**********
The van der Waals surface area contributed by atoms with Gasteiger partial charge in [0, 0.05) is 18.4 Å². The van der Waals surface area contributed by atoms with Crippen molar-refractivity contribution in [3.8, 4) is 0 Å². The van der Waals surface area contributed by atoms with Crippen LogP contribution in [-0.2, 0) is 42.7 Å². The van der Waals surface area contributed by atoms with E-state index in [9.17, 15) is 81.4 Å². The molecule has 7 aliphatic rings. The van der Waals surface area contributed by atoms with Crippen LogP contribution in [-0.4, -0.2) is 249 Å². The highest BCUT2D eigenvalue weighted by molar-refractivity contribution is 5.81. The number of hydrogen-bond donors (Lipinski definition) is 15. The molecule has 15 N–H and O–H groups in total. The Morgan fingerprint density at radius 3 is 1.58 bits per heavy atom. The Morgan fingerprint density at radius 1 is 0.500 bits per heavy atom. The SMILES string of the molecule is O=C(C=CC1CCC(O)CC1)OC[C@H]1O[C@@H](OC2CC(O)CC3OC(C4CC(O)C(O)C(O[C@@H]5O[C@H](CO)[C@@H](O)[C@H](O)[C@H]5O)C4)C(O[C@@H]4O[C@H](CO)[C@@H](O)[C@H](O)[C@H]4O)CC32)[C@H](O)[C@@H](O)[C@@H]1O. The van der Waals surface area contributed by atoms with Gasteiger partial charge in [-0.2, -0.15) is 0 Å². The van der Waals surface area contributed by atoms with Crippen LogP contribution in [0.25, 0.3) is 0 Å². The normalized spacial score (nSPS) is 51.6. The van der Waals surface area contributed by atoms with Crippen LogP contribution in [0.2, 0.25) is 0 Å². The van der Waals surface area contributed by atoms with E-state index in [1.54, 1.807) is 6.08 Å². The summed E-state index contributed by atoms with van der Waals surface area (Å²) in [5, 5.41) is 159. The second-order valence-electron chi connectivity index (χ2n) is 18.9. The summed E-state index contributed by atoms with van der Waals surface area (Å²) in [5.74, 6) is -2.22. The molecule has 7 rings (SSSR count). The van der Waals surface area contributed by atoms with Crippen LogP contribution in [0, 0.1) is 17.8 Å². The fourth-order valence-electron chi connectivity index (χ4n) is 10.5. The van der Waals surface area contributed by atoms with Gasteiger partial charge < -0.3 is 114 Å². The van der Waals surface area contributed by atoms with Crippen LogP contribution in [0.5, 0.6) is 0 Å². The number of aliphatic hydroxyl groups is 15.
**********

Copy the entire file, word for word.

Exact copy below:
The van der Waals surface area contributed by atoms with Gasteiger partial charge in [0, 0.05) is 18.4 Å². The van der Waals surface area contributed by atoms with Crippen molar-refractivity contribution in [3.8, 4) is 0 Å². The van der Waals surface area contributed by atoms with Crippen LogP contribution in [-0.2, 0) is 42.7 Å². The van der Waals surface area contributed by atoms with E-state index in [9.17, 15) is 81.4 Å². The molecule has 7 aliphatic rings. The van der Waals surface area contributed by atoms with Crippen LogP contribution in [-0.4, -0.2) is 249 Å². The highest BCUT2D eigenvalue weighted by molar-refractivity contribution is 5.81. The number of hydrogen-bond donors (Lipinski definition) is 15. The molecule has 15 N–H and O–H groups in total. The Morgan fingerprint density at radius 3 is 1.58 bits per heavy atom. The Morgan fingerprint density at radius 1 is 0.500 bits per heavy atom. The SMILES string of the molecule is O=C(C=CC1CCC(O)CC1)OC[C@H]1O[C@@H](OC2CC(O)CC3OC(C4CC(O)C(O)C(O[C@@H]5O[C@H](CO)[C@@H](O)[C@H](O)[C@H]5O)C4)C(O[C@@H]4O[C@H](CO)[C@@H](O)[C@H](O)[C@H]4O)CC32)[C@H](O)[C@@H](O)[C@@H]1O. The van der Waals surface area contributed by atoms with Gasteiger partial charge in [-0.2, -0.15) is 0 Å². The van der Waals surface area contributed by atoms with Crippen LogP contribution in [0.25, 0.3) is 0 Å². The normalized spacial score (nSPS) is 51.6. The van der Waals surface area contributed by atoms with Crippen LogP contribution in [0.2, 0.25) is 0 Å². The van der Waals surface area contributed by atoms with E-state index in [1.54, 1.807) is 6.08 Å². The summed E-state index contributed by atoms with van der Waals surface area (Å²) in [5, 5.41) is 159. The second-order valence-electron chi connectivity index (χ2n) is 18.9. The summed E-state index contributed by atoms with van der Waals surface area (Å²) in [5.74, 6) is -2.22. The molecule has 7 rings (SSSR count). The van der Waals surface area contributed by atoms with Crippen LogP contribution in [0, 0.1) is 17.8 Å². The fourth-order valence-electron chi connectivity index (χ4n) is 10.5. The van der Waals surface area contributed by atoms with Gasteiger partial charge < -0.3 is 114 Å². The van der Waals surface area contributed by atoms with Crippen LogP contribution in [0.5, 0.6) is 0 Å². The number of aliphatic hydroxyl groups is 15.